| TOKYO, July 26
TOKYO, July 26 Japan should beef up its
military's ability to deter and counter missile attacks,
including the possible acquisition of the ability to hit enemy
bases, the Defence Ministry said, but officials denied this
would be used for pre-emptive strikes.
The proposal - Japan's latest step away from the constraints
of its pacifist constitution - is part of a review of defence
policy by Prime Minister Shinzo Abe's government, an interim
report on which was released on Friday. The final conclusions of
the review are due by the end of the year.
The hawkish Abe took office in December for a rare second
term, pledging to bolster the military to cope with what Japan
sees as an increasingly threatening security environment
including an assertive China and an unpredictable North Korea.
Given Japan's strained ties with China over disputed isles
and Japan's wartime history, Beijing could react strongly to the
proposals, which come after Abe cemented his grip on power with
a big win in a weekend election for parliament's upper house.
Article 9 of Japan's constitution, drafted by U.S.
occupation forces after the country's defeat in World War Two,
renounces the right to wage war and, if taken literally, rules
out the very notion of a standing army. In reality, Japan's
Self-Defense Forces are one of Asia's strongest militaries.
The Defence Ministry said in the report it was necessary to
comprehensively strengthen "the ability to deter and respond to
ballistic missiles". But in a sign of the sensitivity of the
issue, a ministry official denied that this implied Japan would
make pre-emptive strikes against enemy bases.
"Our country is building up ballistic missile defence ...
but North Korea and other countries are improving their
capabilities," a ministry official told reporters.
"It is necessary to consider whether we should have the
option to strike an enemy's missile launch facilities," he said.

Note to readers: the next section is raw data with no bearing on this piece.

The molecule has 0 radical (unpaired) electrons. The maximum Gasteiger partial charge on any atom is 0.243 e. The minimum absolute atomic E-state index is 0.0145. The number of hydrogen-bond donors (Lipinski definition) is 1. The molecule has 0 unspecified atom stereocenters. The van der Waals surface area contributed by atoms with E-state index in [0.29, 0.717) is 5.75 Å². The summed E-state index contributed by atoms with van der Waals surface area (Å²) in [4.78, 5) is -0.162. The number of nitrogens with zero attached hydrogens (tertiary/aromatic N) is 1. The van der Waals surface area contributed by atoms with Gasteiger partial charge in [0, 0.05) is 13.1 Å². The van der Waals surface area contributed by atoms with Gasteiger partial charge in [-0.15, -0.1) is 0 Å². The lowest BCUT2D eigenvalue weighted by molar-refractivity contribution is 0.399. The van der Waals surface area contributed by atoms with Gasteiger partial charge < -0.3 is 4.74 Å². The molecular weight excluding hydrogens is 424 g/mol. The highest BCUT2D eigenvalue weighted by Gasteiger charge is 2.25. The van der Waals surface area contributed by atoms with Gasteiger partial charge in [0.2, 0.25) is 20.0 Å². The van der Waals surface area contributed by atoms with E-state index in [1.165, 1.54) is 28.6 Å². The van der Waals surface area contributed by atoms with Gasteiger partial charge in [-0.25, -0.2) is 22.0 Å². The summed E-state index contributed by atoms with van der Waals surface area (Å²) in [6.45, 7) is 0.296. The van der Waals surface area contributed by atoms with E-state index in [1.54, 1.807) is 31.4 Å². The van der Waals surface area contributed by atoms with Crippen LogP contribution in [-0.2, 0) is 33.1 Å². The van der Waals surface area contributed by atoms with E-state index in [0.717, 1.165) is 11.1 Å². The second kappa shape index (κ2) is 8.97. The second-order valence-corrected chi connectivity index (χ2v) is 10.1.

"But we are not at all thinking about initiating attacks on
enemy bases when we are not under attack."
The line between the ability to hit enemy targets and make
pre-emptive strikes is primarily political and philosophical,
and Japanese officials typically avoid the latter term. But
acquiring the capability for pre-emptive strikes against enemy
missile bases would be difficult and costly, experts said.
"Offensive capability can be used for pre-emptive purposes,"
said Narushige Michishita, a professor at the National Graduate
Institute of Policy Studies. "In reality, we will not be able
to. We are just too far away."
STRETCHING THE LIMITS
Japan has for decades chipped away at the restrictions of
Article 9. It has long said it has the right to attack enemy
bases overseas when the intention to attack Japan is evident,
the threat is imminent and there are no other defence options.
But while previous administrations shied away from acquiring
the hardware to do so, Abe's Liberal Democratic Party in June
urged the government to consider acquiring that capability
against missile threats.
Some experts say acquiring more substantial offensive
capability would be a fundamental change for Japan's defence
policies. Others see it as a more evolutionary development.
"It is part of an evolution towards having a more normal
military posture," said Richard Samuels, director of the
MIT-Japan Program at the Massachusetts Institute of Technology.
"Normal means being able to defend yourself."
Japan already has limited attack capability but being able
to hit mobile missile launchers in North Korea - the most likely
target - would require more attack aircraft and intelligence for
which Japan would probably need to rely on its ally, the United
States, experts said. Hitting missile bases in mainland China
would be an even bigger stretch.
Whether Japan, with a huge public debt, can afford the bill,
is another big question.
Measures to strike enemy missile facilities include attacks
by aircraft or missiles and sending soldiers directly to the
site, the Defence Ministry official said, but he added it was
too early to discuss specific steps.
The ministry also said it would consider buying unmanned
surveillance drones, create a force of Marines to protect remote
islands, such as those disputed with China, and consider beefing
up the ability to transport troops to far-flung isles.
Japan should also review its self-imposed ban on arms
exports that has already been eased to let Japanese contractors
take part in international projects and take new steps if
needed, the ministry said in its report.
Clearer guidelines as to companies may sell and to whom
could help Japanese defence contractors such as Mitsubishi Heavy
Industries Ltd, Kawasaki Heavy Industries Ltd,
and Fuji Heavy Industries Ltd seek business overseas.
Support has grown in Japan for a more robust military
because of concern about China, but opposition also remains.
Japan last updated its National Defence Programme Guidelines
in 2010, when the Democratic Party of Japan was in power.
Those changes shifted Japan away from a Cold War legacy of
defending northern areas to a more flexible defence against
incursions from the south, the site of the row with China over
tiny, uninhabited islands.
(Additional reporting by Kiyoshi Takenaka; Editing by Clarence